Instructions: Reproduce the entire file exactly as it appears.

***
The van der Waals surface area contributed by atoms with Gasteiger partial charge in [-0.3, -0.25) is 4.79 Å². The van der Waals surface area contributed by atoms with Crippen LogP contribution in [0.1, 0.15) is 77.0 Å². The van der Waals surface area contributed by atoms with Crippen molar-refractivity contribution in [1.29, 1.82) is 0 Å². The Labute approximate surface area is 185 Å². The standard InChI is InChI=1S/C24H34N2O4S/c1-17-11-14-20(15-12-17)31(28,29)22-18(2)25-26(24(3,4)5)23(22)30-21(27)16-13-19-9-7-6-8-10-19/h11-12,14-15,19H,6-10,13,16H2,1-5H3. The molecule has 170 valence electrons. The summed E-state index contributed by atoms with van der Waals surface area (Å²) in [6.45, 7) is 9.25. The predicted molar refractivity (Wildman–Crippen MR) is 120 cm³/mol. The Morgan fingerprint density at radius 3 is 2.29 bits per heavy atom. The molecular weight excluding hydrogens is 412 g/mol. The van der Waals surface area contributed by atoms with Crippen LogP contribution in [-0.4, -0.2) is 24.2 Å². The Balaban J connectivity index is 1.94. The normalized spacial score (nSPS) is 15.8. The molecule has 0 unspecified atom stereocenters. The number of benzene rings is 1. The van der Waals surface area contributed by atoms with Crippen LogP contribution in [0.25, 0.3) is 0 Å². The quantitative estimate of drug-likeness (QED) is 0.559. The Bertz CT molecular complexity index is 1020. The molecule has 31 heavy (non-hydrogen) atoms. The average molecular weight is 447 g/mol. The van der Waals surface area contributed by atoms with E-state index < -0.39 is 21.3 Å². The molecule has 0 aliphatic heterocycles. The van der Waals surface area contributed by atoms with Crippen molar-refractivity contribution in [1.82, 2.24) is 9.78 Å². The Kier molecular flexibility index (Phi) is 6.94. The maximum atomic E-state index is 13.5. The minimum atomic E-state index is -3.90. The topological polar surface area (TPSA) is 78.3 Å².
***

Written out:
The van der Waals surface area contributed by atoms with Gasteiger partial charge in [-0.3, -0.25) is 4.79 Å². The van der Waals surface area contributed by atoms with Crippen LogP contribution in [0.1, 0.15) is 77.0 Å². The van der Waals surface area contributed by atoms with Crippen molar-refractivity contribution in [1.29, 1.82) is 0 Å². The Labute approximate surface area is 185 Å². The standard InChI is InChI=1S/C24H34N2O4S/c1-17-11-14-20(15-12-17)31(28,29)22-18(2)25-26(24(3,4)5)23(22)30-21(27)16-13-19-9-7-6-8-10-19/h11-12,14-15,19H,6-10,13,16H2,1-5H3. The molecule has 170 valence electrons. The summed E-state index contributed by atoms with van der Waals surface area (Å²) in [6.45, 7) is 9.25. The predicted molar refractivity (Wildman–Crippen MR) is 120 cm³/mol. The Morgan fingerprint density at radius 3 is 2.29 bits per heavy atom. The molecular weight excluding hydrogens is 412 g/mol. The van der Waals surface area contributed by atoms with Crippen LogP contribution in [-0.4, -0.2) is 24.2 Å². The Balaban J connectivity index is 1.94. The normalized spacial score (nSPS) is 15.8. The molecule has 0 unspecified atom stereocenters. The number of benzene rings is 1. The van der Waals surface area contributed by atoms with Crippen LogP contribution in [0.25, 0.3) is 0 Å². The quantitative estimate of drug-likeness (QED) is 0.559. The Bertz CT molecular complexity index is 1020. The molecule has 31 heavy (non-hydrogen) atoms. The average molecular weight is 447 g/mol. The van der Waals surface area contributed by atoms with E-state index < -0.39 is 21.3 Å². The molecule has 0 aliphatic heterocycles. The van der Waals surface area contributed by atoms with Crippen molar-refractivity contribution in [1.82, 2.24) is 9.78 Å². The Kier molecular flexibility index (Phi) is 6.94. The maximum atomic E-state index is 13.5. The minimum atomic E-state index is -3.90. The topological polar surface area (TPSA) is 78.3 Å².